Part of the fun and intrigue that can be found in horror is in how the genre is used to analyze societal fears. It’s even more fascinating when you go back and look at horror films that were made a couple of decades back to see what might have been a fear, small or otherwise, back then. In the case of director Richard Franklin’s ROAD GAMES, the film takes a familiar tale concerning the dangers of hitchhiking and breathes new life into it. While the film does dabble briefly in other socio-political territories, it doesn’t get that deep which may be preferred by some horror fans. For the Collector’s edition Blu-ray release of the film, I got to watch the film and check out all the special extras that Shout! Factory put in for movie fans and cinephiles to enjoy.
The film follows a lone trucker named Pat Quid, who spends the bulk of his time driving for long periods of time in the Australian Outback. He spends these periods trying to play games on the road to maintain his sanity and keep himself away since his dingo companion isn’t super talkative. Throughout several points in the film, he continues to run into a van driver that has been giving off suspicious vibes. That coupled with the knowledge that there has been a serial killer making their rounds on the roads of the Outback has him on edge. After running into this van driver one too many times, the driver decides to assault Quid’s dingo while Quid is stuck in a roadhouse. This personal attack has Quid on edge and starts the process for him in hunting down this killer. On the way, though, he runs into a free-spirited hitchhiker named Pamela (Jamie Lee Curtis). She’s seeking out her own adventure but does so in a fashion that will make modern-day audiences scream at the screen as the film progresses. Needless to say, after her introduction, the slow burn murder thriller ramps up as things get personal and the stakes continue to be raised.
While the general storyline of the murderous hitchhiker is not an unfamiliar one, there were still plenty of twists and turns that left me guessing what would happen next. You could tell that director Richard Franklin was definitely a fan of Albert Hitchcock because there were little homages featured in the film. There were moments where you started to question whether or not Quid was the actual killer, which I thought was a major plus and helped to heighten the tension throughout the course of the film. I will say though that I’m not 100% certain if Jamie Lee Curtis’s character Pamela has aged well as a character that the audience could relate to. And that’s after taking into consideration that she acted her butt off in the role to make it semi-interesting. All I know is, I’ve never yelled at a screen so much because some of the decisions that were made were just questionably stupid.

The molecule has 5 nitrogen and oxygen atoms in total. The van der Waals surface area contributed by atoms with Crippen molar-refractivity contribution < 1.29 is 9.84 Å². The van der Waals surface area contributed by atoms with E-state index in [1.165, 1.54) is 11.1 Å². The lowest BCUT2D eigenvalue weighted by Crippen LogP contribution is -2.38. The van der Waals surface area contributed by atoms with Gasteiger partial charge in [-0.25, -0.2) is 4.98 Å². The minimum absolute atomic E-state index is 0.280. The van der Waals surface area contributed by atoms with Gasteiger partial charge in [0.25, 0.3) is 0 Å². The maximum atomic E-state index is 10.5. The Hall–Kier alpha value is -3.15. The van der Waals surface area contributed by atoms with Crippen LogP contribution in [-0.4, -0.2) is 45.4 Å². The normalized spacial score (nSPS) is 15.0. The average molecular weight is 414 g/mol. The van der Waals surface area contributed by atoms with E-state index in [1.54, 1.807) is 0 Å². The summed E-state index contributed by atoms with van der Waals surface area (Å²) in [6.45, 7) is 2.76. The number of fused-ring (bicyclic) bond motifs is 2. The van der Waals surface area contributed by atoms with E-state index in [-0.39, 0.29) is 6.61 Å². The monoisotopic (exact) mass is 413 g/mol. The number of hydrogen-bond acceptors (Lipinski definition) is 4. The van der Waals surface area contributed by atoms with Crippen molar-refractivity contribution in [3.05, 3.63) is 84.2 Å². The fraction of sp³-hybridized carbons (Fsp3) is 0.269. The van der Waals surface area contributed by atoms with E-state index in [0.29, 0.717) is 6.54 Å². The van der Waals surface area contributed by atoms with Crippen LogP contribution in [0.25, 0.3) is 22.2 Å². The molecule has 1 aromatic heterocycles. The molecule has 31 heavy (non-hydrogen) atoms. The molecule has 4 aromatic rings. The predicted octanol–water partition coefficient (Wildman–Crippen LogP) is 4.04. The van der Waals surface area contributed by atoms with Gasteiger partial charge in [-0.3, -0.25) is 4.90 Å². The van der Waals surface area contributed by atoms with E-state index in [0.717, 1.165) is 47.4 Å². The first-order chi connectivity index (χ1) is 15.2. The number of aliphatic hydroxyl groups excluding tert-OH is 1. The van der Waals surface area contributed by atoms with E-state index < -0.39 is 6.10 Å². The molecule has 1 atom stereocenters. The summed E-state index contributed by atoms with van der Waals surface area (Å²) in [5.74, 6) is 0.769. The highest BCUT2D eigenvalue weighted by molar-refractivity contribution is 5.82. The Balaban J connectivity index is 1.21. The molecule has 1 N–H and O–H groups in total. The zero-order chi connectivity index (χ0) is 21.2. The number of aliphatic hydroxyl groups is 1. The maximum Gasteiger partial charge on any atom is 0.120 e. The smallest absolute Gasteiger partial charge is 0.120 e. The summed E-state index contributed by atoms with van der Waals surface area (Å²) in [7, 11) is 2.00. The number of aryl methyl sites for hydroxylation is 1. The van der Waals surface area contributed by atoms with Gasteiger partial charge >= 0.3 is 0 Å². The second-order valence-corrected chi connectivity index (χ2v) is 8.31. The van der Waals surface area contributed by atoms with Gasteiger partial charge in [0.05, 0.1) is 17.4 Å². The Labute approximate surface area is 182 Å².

The conversion of the film to Blu-ray has its pluses and minuses. The color positively pops onscreen, which helps to fully capture the sweeping Great Victoria desert area via Nullarbor Plains that the bulk of ROAD GAMES takes place in. There’s definitely a graininess present in the film, which is to be expected given the time period. However, it becomes clear the lack of clean up in post when you see dust and dirt on the screen that fudges up the film. There’s also some slight discoloration that I noticed at the edge of the frame, but it’s not an issue that can be seen in every single scene. As the industry continues to convert these older films over to Blu-ray, these are the type of issues that we might expect more of post-conversion. They are minor, in my opinion, but some people might take issue with it.
As for the Blu-ray extras, there’s actually a fair amount packed into this Collector’s edition which will make the acquisition of this DVD a must for movie fans. For those who enjoy interviews, commentary, and behind-the-scenes goodness, Shout! Factory has put all of that on these discs. There are interviews featuring Jamie Lee Curtis, Stacy Keach, director Richard Franklin, Stunt Coordinator Grant Page, screenwriter Everett De Roche, cinematographer Vincent Monton, and assistant director Tom Burstall. There’s a behind-the-scenes making-of extra, where director Richard Franklin and actor Stacy Keach really dive deep into the making of ROAD GAMES. There’s even a lecture on the film inside the Blu-ray extras, which I think is the first time I’ve ever seen an actual lecture put onto a DVD as an extra. Needless to say, I think film fans will be content with the Blu-ray extras portion of this Collector’s edition.
Overall, while the film itself is satisfactory but just so, there’s enough behind-the-scenes, special features to really compensate for the actual film product. The transfer of film to the Blu-ray format is a tricky one and one that hasn’t necessarily paid off with older films. This is kind of the case with ROAD GAMES, which was definitely made on a lower budget. Is that necessarily a bad thing? No, but the quality definitely stands out after the Blu-ray conversion process.
ROAD GAMES is available now for purchase via Shout! Factory.
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